FIBA Olympic Qualifying Tournament 2012: Why Russia Can't Be Ignored in London

Blake Dorfman@blakedorfmanFeatured ColumnistJuly 8, 2012

Andrei Kirilenko
Andrei KirilenkoKevin C. Cox/Getty Images

In Rocky IV, Ivan Drago was the bigger, badder and stronger fighter while the American Balboa had to play the scrappy underdog.

Not so on the men's basketball docket at the 2012 London Olympics.

The steamroller that is USA Basketball is an overwhelming favorite, but the Americans are also capable of falling asleep on an opponent and opening the door for an upset. Right now, it looks like No. 11 Russia is a team ready to run through the door if it opens.

Led by former NBA All-Star Andrei Kirilenko and his creepy back tattoo, the Russians were the only undefeated team in FIBA's Olympic Qualifying Tournament, showing qualities needed for an upset-capable squad as their average margin of victory against Korea, the Dominican Republic, Angola and Nigeria was over 18 points.

Russia is a relentless team when it comes to rebounds and loose balls. They showed an ability to make highlight-reel plays in Saturday's win over Nigeria, and they spread the offense well.

While Kirilenko earned Player of the Game honors with 19 points, eight boards and four steals, guard Alexey Shved dropped in 22 points to lead all scorers.

The Russians are well-coached by David Blatt, and they have size in the paint. Six-foot-11 center Alexander Kaun scored in double figures in all four FIBA tourney games although averaging just 20 minutes. They also have 7'1" Denver Nuggets center Timofey Mozgov, yes, the guy whose last name was turned into a verb ("Mozgoved") by Blake Griffin, and a host of capable guards who bring a lot of height to the table.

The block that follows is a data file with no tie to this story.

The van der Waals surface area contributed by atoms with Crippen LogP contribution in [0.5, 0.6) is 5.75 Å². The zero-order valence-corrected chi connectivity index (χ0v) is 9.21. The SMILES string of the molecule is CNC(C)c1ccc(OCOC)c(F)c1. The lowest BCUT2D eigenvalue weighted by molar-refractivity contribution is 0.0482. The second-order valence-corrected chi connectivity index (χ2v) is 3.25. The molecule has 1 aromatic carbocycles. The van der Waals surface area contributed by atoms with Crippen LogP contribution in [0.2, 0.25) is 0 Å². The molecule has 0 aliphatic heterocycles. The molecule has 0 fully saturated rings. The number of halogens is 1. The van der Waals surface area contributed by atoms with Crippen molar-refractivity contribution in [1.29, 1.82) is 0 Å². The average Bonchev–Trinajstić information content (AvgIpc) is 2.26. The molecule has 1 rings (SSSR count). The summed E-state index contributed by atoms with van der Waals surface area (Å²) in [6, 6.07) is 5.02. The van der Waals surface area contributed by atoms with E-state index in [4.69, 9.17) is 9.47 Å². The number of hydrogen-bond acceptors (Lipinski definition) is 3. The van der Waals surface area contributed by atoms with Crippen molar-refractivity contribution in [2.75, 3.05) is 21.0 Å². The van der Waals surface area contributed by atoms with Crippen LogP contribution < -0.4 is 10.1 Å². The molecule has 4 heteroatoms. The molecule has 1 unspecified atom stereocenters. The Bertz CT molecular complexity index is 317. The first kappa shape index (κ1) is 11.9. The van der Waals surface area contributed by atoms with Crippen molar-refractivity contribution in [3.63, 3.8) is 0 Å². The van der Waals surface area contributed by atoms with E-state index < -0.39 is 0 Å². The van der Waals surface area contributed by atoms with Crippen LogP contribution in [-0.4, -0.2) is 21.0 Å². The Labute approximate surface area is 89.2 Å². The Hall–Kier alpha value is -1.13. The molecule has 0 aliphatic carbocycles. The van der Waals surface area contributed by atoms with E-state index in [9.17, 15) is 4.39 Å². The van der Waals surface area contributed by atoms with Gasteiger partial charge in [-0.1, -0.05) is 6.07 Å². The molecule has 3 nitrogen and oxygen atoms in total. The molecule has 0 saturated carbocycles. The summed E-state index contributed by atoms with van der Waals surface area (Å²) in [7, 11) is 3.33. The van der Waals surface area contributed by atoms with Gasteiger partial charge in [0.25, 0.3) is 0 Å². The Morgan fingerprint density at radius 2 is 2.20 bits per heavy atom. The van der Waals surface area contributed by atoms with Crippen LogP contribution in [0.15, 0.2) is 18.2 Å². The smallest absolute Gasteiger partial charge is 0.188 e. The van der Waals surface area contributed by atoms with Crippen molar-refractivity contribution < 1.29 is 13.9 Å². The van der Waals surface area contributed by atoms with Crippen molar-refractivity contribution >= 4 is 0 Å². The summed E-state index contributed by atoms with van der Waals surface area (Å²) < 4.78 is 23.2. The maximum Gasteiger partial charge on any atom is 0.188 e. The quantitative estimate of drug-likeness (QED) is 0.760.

Depth is also a strength for them, as evidenced by the fact that the Russian player receiving the most minutes per game in the tournament was Shved with 28...that's tied for 18th-most minutes among tournament players.

Hot shooting is also a key to upsets, and Russia led the tournament with 33 three-pointers, shooting at a very respectable 38.5 percent. They were 51.3 percent from the field over the four games, and led the tournament in assists with 25 per game.

Make no mistake—it would be a monumental upset if the Americans don't win gold, but if it happens it may very well be at the hands of the big, deep, well-coached Russian squad.